Racial/ethnic discrimination is associated disparate health outcomes among racial/ethnic minorities. Theory and empirical evidence suggest that stress associated with experiencing discrimination can lead to the adoption of unhealthy behaviors such as poor diet, tobacco and alcohol use. Our study sought to explore the relationship between discrimination, stress and health behaviors among Latinos in both rural and urban settings in Washington state. Latinos were recruited for the study through community based organizations serving Latinos in both Seattle (urban) and the lower Yakima valley (rural). The sample of 40 participants included both men and women, United States and foreign-born, and a broad age range (20 – 70). Qualitative in-depth interviews were conducted in participants’ preferred language (Spanish or English). Interviews were transcribed, entered into Atlas. ti and coded for analysis. Analysis allowed for deductive codes based on theory and previous literature, as well as deductive codes that emerged from the data. Transcripts were also analyzed to identify differences by urban/rural setting, language use and immigrant status. The analysis revealed several key themes related to types of discrimination, health effects of discrimination and stress, and coping strategies. The majority of the participants had experienced discrimination in their lifetime, most often related to their race/ethnicity or language use. Settings in which discrimination occurred included work, school, and when seeking services. Common reactions to discrimination were to avoid it, ignore it, talk with someone about it, or pray about it. Respondents also reported that discrimination and other stressors influenced their sleeping habits, diet, physical activity, smoking and alcohol use. The findings reveal important relationships between discrimination, stress and behavioral risk factors for cancer. The results can inform future research on the health impact of discrimination among Latinos, including the measurement of discrimination and stress.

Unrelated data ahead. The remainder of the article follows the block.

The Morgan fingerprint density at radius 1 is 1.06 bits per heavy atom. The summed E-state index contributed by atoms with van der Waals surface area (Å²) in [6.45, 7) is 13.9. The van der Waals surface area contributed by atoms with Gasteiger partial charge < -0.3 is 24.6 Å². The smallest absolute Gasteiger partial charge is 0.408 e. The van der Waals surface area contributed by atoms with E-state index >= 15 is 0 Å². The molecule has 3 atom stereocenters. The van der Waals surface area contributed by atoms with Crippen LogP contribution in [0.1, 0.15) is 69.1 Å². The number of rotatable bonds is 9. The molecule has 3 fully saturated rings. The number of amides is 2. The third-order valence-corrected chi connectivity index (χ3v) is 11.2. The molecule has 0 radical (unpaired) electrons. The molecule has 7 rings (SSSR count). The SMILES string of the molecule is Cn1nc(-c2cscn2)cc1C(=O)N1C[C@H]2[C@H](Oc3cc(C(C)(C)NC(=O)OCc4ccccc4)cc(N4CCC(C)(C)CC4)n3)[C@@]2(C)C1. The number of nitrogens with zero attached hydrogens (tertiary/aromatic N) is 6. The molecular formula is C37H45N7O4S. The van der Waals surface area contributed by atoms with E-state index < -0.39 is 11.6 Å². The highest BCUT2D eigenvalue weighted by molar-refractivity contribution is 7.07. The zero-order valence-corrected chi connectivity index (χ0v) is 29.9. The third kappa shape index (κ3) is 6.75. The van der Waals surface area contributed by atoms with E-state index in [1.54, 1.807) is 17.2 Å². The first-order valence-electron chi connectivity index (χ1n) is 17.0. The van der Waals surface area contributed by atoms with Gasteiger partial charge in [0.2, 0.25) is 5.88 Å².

Citation Information: Cancer Epidemiol Biomarkers Prev 2010;19(10 Suppl):B34.